The New York Times was catching plenty of flak Tuesday on Twitter and beyond for running a photo showing Angela Bassett, a Golden Globe winner and Academy Award-nominated actress, identified as the former White House aide Omarosa Manigault Newman at the Emmys Monday night.

The mix-up between the Black Panther star and the exiled Trump aide was first noticed by BuzzFeed reporter Julia Reinstein, who tweeted shortly before 9 a.m. Tuesday.

The error caused some readers to question if the New York Times thought all dark-skinned women looked alike.

The New York Times acknowledged the error in its own tweet, blaming the incorrect caption on a photo wire service, which Yahoo Entertainment named as Getty Images, and saying it would issue a correction.

This wasn't the first time major news organizations misidentified a black woman.

In March, the New York Times ran a photo with a caption identifying a girl as Linda Brown — the daughter of the man who sued to desegregate public schools in the case Brown v. Board of Education. But it wasn't Brown. And news outlets across the world ended up publishing with her obituary a generic photo of a black girl in a plaid coat sitting at a table alone while her white classmates sat apart.

Months later, Alexios Mantzarlis, who leads the International Fact-Checking Network at the Poynter Institute, sent out a tweet that news organizations were still using the wrong photo, even after AP had sent out a notice.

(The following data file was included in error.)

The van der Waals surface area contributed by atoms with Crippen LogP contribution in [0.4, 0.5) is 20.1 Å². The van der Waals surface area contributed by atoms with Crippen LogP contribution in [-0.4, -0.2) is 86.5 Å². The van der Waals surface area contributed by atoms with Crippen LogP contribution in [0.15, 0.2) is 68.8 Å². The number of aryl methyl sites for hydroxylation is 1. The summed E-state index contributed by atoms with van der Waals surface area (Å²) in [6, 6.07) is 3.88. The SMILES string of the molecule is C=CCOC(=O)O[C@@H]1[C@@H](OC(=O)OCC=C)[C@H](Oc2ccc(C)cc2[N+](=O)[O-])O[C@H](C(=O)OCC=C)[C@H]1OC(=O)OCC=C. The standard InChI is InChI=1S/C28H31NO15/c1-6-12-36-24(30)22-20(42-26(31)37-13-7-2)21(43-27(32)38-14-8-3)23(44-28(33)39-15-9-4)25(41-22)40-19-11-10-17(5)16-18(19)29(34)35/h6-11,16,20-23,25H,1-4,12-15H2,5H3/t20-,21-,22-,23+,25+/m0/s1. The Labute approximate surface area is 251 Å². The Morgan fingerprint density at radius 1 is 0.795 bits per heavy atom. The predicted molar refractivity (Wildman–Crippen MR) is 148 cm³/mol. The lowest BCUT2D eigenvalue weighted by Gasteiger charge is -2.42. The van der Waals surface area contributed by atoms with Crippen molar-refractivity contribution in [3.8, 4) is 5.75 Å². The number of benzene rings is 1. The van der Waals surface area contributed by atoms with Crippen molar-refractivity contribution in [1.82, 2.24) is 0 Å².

Now, "the photo lives on in websites around the world," he said. "This is a timely reminder that we all have a responsibility to fact-check, at all times."

And just last month, Fox News paid tribute to the late Aretha Franklin by using a photo of Philadelphia's Patti LaBelle.

The latest confusion prompted discussions about the need for more people of color in newsrooms and television stations, as news analyst Zerlina Maxwell pointed out in her tweet.

Karen M. Turner, associate professor of journalism at Temple University, said these mix-ups in the media are rooted in "the difficulty of cross-cultural identification." She referenced studies that show white people have trouble accurately identifying people of color in a police lineup.

"You've heard of that saying, 'All black people look alike.' That's part of it," Turner said.

When she first heard that the Times had misidentified Bassett, Turner's first thought: "There must not be enough variety and diversity in that newsroom. If you have Asian-Americans, African-Americans, Latinos, you have people who are part of those communities of color and so it's almost like a check. We can make distinctions among ourselves more than other people can."

Meanwhile, Bassett took it in stride, sending out a photo of Scandal star Kerry Washington in her own tweet about the matter: